We can also expect to see the way in which data is analysed and processed to transform, too, as advancements in machine learning, artificial intelligence and automation provide new avenues to explore with patient data.
Digital therapeutics (DTx) refers to any care that is delivered by software, either in its entirety or to complement more traditional therapeutics. Health and wellness apps are examples of digital therapeutics that are already available to a patient population, and they diverge from the broader healthcare landscape in that they still require regulatory approval to be used to replace or alongside treatment. We typically see therapies in the digital space administered by mobile apps or smart devices, and they can be patient-facing, clinician-facing, or a combination of the two.
In this year alone we’ve seen DTx firms Pear Therapeutics, Virta Health and Akili raise millions in funding, and back in July, personalised care company Biofourmis received the FDA’s first-ever breakthrough device designation for a digital therapeutic for heart failure.
A subfield of DTx, virtual reality, is also set to make waves in the coming years – we’ve already seen it utilised for medical training, planning complex surgeries, and treating developmental disorders in virtual environments.
It’s a huge space that’s set to be worth $56b by 2025, so we can expect the DTx landscape to be a hotbed for merger and acquisition activity between now and then.
With similar benefits to that of telehealth, remote monitoring allows information to pass between patients and care providers with the goal of collecting data, coordinating treatments remotely, and managing complex illnesses – all without the need for the patient or clinician to regularly meet.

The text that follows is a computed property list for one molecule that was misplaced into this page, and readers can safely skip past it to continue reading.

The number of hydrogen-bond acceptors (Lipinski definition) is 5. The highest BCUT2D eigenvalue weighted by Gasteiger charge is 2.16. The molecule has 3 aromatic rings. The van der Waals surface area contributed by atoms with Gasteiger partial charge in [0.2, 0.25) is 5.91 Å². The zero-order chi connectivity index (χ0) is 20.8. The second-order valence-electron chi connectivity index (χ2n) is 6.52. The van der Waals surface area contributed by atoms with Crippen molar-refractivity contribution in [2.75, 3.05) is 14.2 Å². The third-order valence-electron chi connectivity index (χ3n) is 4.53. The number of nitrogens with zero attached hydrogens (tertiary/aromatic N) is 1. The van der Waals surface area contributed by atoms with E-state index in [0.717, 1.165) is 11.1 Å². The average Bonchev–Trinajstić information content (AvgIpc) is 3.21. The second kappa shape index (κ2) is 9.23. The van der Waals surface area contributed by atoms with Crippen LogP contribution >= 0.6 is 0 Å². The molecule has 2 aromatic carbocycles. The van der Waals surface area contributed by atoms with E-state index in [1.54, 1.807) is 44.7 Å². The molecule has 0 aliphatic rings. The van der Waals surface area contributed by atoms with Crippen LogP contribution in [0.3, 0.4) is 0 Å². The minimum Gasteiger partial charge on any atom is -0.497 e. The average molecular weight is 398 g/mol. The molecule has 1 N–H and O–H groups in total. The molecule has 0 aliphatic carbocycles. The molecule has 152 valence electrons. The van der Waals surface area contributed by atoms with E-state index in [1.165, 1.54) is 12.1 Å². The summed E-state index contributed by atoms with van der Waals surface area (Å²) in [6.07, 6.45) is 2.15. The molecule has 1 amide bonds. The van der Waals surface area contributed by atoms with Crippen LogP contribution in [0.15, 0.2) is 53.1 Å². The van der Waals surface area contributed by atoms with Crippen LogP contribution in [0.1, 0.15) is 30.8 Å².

Unlike telehealth, remote monitoring is typically continuous rather than depending on patient outreach. It will usually require patients to wear medical devices that will provide round-the-clock measurement of critical health data and provide prompts such as reminders to take medication.
Remote monitoring allows for a less intrusive experience for the patient, whilst still providing a wealth of usable data, reducing stress on frontline physicians and clinicians, and reducing overall costs compared to traditional patient monitoring techniques.
With wearables becoming smarter and more affordable it opens the door to more widespread adoption amongst healthcare providers. It’s estimated that more than 30 million patients will use remote monitoring systems by 2024, and by 2027 the global market is projected to be worth over $1.7b – up more than 125% from what the market currently represents.
The use of digital technologies in the delivery of patient care is fundamental to providing a greater, more consistent level of care at a larger scale. We have seen how digitisation has positively impacted many other sectors, and it’s clear the pandemic has provided a catalyst for proper review, administration, and implementation of new technologies in the healthcare industry too.